UNESCO World Heritage in Styria
The UNESCO World Heritage Sites include the Semmering railway and its surrounding landscape in Upper Styria and Graz's old city with Eggenberg Palace in the cultural and culinary capital of Graz.
On the one hand, the Semmering railway, which is the first mountain railway in the world, is on the list of UNESCO World Heritage Sites. Inaugurated in 1854 and declared a World Heritage Site by UNESCO in 1986, the 41 km long mountain railway connects Gloggnitz and Mürzzuschlag. The Semmering railway overcomes an altitude difference of 457 m. At the time, the railway was considered a great technical and innovative solution to physical problems. Today, the Semmering railway is a popular excursion destination, which skilfully combines a natural experience with history. There is a monument at the Semmering railway station in memory of Carl Ritter von Ghega, an Austrian engineer and builder of the Semmering railway. This is also the starting point of the railway hiking path.
On the other hand, Graz's old town with its historical buildings as well as Eggenberg Palace bear this title, because they harmoniously link artistic and architectural movements from the past with each other. A popular excursion destination, Graz's old town has special historical features and invites you to stroll and discover. In addition to its exquisite rooms and its remarkable architecture, Eggenberg Palace also presents exciting exhibitions as well as a wonderful park in which to linger. As part of the universal museum Joanneum, the entire Eggenberg Palace is regularly a venue for extraordinary cultural events. It's definitely worth a visit! Tip: A special highlight is the guides through the staterooms of the palace.
The Cultural Capital of Graz bears another UNESCO title, namely UNESCO City of Design. In 2011, UNESCO declared the admission of the city of Graz into the international network of Creative Cities.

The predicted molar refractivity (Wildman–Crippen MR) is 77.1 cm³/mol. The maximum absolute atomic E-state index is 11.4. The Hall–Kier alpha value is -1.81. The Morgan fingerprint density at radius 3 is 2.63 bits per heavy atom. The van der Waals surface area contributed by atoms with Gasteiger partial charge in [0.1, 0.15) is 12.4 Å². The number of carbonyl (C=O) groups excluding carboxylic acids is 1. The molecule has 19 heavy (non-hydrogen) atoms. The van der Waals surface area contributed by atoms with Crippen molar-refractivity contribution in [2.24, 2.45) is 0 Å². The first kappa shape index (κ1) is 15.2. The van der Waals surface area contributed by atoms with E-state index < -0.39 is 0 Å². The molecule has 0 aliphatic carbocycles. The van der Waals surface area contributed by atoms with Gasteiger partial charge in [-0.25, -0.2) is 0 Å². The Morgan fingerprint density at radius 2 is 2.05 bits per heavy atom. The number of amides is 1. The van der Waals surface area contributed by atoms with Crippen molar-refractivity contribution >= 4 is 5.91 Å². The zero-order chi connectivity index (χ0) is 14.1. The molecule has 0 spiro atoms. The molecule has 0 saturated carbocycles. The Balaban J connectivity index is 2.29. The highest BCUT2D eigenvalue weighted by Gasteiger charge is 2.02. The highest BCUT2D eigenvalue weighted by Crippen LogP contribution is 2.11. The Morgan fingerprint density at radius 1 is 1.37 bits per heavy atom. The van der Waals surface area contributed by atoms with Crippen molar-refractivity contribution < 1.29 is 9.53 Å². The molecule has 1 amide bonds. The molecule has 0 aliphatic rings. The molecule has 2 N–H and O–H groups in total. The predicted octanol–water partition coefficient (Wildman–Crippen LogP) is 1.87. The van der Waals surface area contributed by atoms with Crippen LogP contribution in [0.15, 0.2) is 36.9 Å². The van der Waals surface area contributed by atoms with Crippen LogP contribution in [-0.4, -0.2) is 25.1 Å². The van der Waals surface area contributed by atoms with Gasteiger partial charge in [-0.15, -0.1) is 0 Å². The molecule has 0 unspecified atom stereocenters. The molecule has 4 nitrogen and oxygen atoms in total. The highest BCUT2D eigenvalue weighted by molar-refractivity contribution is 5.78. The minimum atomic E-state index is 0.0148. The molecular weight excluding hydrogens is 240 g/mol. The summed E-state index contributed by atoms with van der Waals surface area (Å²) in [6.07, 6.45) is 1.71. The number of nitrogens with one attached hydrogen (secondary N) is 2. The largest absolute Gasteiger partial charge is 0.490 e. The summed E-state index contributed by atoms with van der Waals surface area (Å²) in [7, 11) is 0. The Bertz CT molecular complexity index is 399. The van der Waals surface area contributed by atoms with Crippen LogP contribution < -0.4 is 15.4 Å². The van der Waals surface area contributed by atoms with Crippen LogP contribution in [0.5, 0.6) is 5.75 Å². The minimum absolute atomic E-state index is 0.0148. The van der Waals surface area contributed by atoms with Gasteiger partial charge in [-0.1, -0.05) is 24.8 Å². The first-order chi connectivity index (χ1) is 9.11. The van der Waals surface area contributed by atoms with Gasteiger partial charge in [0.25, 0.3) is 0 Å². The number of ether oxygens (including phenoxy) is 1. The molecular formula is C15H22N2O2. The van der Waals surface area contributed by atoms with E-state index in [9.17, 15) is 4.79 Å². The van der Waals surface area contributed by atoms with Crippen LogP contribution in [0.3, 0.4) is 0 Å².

In addition to the UNESCO World Heritage Sites, UNESCO also defined an intangible cultural heritage. This designation recognises handed-down traditions and highlights special traditions, unique knowledge or representations.
How well do you know Styrian cultural heritage? Did you know, for example, that some Styrian customs already contain cultural heritage? If you draw some traditions from this diversity, among others the Murau carnival race, the Öblarner Krampus play or the Samson-carrying are designated as intangible cultural heritage. The intangible cultural heritage in Styria also includes basket-making, wicker work with meadow grass, straw and split wood or also the extensive knowledge about raising Lipizzaners on a stud farm or about Piber Castle and also the customs of the citizens' and guardian guards of the district of Murau. Ratcheting during Holy Week during Easter and the Laßnitzer folk theatre are also counted as intangible cultural heritage.
The Ausseer carnival and pigeon shooting in Altaussee have also been an intangible cultural heritage since 2016. The Ausseer carnival takes place from Sunday to Tuesday during carnival with several figures who are the centre of attention: The Trommelweiber, the Flinserl and the Pless. If you would like to learn more about these special characters, read about the customs of carnival. Pigeon shooting in Altaussee, a social sport, has been in existence since 1925. A wooden projectile in the form of a pigeon is shot at a target.
The Styrian cultural heritage can be discovered in many places. The event calendar for example, lists the dates of the Murau carnival race, the Öblarner Krampus play or the Samson-carrying. The Lipizzaner breeding in Piber can also be visited during opening hours.
Would you like to learn more about Styrian customs? You will find details about the customs in Styria during the different seasons here.